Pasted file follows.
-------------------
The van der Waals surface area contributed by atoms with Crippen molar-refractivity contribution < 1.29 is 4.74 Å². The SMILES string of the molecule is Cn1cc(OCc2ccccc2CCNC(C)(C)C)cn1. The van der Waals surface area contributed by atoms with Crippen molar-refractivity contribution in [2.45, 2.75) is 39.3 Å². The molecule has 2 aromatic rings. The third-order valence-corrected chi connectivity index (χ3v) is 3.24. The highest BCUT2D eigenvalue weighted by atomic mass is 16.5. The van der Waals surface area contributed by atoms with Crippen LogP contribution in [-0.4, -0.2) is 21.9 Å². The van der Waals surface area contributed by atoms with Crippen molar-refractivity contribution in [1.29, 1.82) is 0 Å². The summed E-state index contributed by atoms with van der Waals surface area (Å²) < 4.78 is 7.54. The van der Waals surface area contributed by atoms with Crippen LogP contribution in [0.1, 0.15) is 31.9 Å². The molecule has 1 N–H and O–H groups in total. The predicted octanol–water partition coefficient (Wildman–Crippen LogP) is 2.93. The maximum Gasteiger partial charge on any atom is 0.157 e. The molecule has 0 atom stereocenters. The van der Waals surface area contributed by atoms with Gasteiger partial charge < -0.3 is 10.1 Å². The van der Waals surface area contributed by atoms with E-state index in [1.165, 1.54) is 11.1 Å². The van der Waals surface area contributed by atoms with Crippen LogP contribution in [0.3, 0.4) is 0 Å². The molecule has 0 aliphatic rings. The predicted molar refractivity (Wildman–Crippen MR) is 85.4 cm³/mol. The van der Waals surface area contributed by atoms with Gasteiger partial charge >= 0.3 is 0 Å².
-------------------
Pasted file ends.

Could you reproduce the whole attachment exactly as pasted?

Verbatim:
The van der Waals surface area contributed by atoms with Crippen molar-refractivity contribution < 1.29 is 4.74 Å². The SMILES string of the molecule is Cn1cc(OCc2ccccc2CCNC(C)(C)C)cn1. The van der Waals surface area contributed by atoms with Crippen molar-refractivity contribution in [2.45, 2.75) is 39.3 Å². The molecule has 2 aromatic rings. The third-order valence-corrected chi connectivity index (χ3v) is 3.24. The highest BCUT2D eigenvalue weighted by atomic mass is 16.5. The van der Waals surface area contributed by atoms with Crippen LogP contribution in [-0.4, -0.2) is 21.9 Å². The van der Waals surface area contributed by atoms with Crippen molar-refractivity contribution in [1.29, 1.82) is 0 Å². The summed E-state index contributed by atoms with van der Waals surface area (Å²) < 4.78 is 7.54. The van der Waals surface area contributed by atoms with Crippen LogP contribution in [0.1, 0.15) is 31.9 Å². The molecule has 1 N–H and O–H groups in total. The predicted octanol–water partition coefficient (Wildman–Crippen LogP) is 2.93. The maximum Gasteiger partial charge on any atom is 0.157 e. The molecule has 0 atom stereocenters. The van der Waals surface area contributed by atoms with Gasteiger partial charge < -0.3 is 10.1 Å². The van der Waals surface area contributed by atoms with E-state index in [1.165, 1.54) is 11.1 Å². The van der Waals surface area contributed by atoms with Crippen LogP contribution in [0.3, 0.4) is 0 Å². The molecule has 0 aliphatic rings. The predicted molar refractivity (Wildman–Crippen MR) is 85.4 cm³/mol. The van der Waals surface area contributed by atoms with Gasteiger partial charge >= 0.3 is 0 Å².